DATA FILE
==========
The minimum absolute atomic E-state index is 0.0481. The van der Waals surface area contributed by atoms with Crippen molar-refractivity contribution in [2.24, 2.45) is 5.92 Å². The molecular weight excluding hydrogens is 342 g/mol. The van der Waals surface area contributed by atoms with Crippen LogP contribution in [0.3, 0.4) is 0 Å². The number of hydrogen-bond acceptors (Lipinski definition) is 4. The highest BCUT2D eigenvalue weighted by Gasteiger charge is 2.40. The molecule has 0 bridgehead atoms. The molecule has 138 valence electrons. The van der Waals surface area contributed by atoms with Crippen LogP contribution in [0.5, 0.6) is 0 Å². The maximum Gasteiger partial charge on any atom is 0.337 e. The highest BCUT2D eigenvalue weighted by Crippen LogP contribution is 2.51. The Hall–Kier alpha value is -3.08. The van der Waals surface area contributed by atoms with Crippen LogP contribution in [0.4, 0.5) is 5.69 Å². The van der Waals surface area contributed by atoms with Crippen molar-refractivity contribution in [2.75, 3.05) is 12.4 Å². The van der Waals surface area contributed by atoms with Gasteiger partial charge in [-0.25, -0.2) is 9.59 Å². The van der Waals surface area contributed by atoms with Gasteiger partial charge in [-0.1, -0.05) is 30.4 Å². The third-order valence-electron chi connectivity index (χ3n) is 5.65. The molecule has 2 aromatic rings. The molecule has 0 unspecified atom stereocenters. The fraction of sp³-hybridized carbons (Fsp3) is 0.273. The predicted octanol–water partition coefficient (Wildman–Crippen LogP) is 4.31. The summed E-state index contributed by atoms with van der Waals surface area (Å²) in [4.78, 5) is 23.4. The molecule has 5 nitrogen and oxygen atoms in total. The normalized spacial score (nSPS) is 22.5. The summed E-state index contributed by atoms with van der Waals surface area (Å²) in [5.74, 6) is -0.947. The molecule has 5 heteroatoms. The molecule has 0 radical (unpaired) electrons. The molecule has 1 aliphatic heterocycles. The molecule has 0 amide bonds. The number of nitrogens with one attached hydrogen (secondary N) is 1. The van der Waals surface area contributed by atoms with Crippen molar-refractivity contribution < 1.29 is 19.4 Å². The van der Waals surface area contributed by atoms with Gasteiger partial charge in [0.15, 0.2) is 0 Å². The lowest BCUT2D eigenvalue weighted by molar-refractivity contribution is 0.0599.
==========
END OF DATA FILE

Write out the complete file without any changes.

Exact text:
The minimum absolute atomic E-state index is 0.0481. The van der Waals surface area contributed by atoms with Crippen molar-refractivity contribution in [2.24, 2.45) is 5.92 Å². The molecular weight excluding hydrogens is 342 g/mol. The van der Waals surface area contributed by atoms with Crippen LogP contribution in [0.3, 0.4) is 0 Å². The number of hydrogen-bond acceptors (Lipinski definition) is 4. The highest BCUT2D eigenvalue weighted by Gasteiger charge is 2.40. The molecule has 0 bridgehead atoms. The molecule has 138 valence electrons. The van der Waals surface area contributed by atoms with Crippen LogP contribution in [0.5, 0.6) is 0 Å². The maximum Gasteiger partial charge on any atom is 0.337 e. The highest BCUT2D eigenvalue weighted by Crippen LogP contribution is 2.51. The Hall–Kier alpha value is -3.08. The van der Waals surface area contributed by atoms with Crippen LogP contribution in [0.4, 0.5) is 5.69 Å². The van der Waals surface area contributed by atoms with Crippen molar-refractivity contribution in [2.75, 3.05) is 12.4 Å². The van der Waals surface area contributed by atoms with Gasteiger partial charge in [-0.25, -0.2) is 9.59 Å². The van der Waals surface area contributed by atoms with Gasteiger partial charge in [-0.1, -0.05) is 30.4 Å². The third-order valence-electron chi connectivity index (χ3n) is 5.65. The molecule has 2 aromatic rings. The molecule has 0 unspecified atom stereocenters. The fraction of sp³-hybridized carbons (Fsp3) is 0.273. The predicted octanol–water partition coefficient (Wildman–Crippen LogP) is 4.31. The summed E-state index contributed by atoms with van der Waals surface area (Å²) in [4.78, 5) is 23.4. The molecule has 5 nitrogen and oxygen atoms in total. The normalized spacial score (nSPS) is 22.5. The summed E-state index contributed by atoms with van der Waals surface area (Å²) in [5.74, 6) is -0.947. The molecule has 5 heteroatoms. The molecule has 0 radical (unpaired) electrons. The molecule has 1 aliphatic heterocycles. The molecule has 0 amide bonds. The number of nitrogens with one attached hydrogen (secondary N) is 1. The van der Waals surface area contributed by atoms with Crippen molar-refractivity contribution < 1.29 is 19.4 Å². The van der Waals surface area contributed by atoms with Gasteiger partial charge in [0.15, 0.2) is 0 Å². The lowest BCUT2D eigenvalue weighted by molar-refractivity contribution is 0.0599.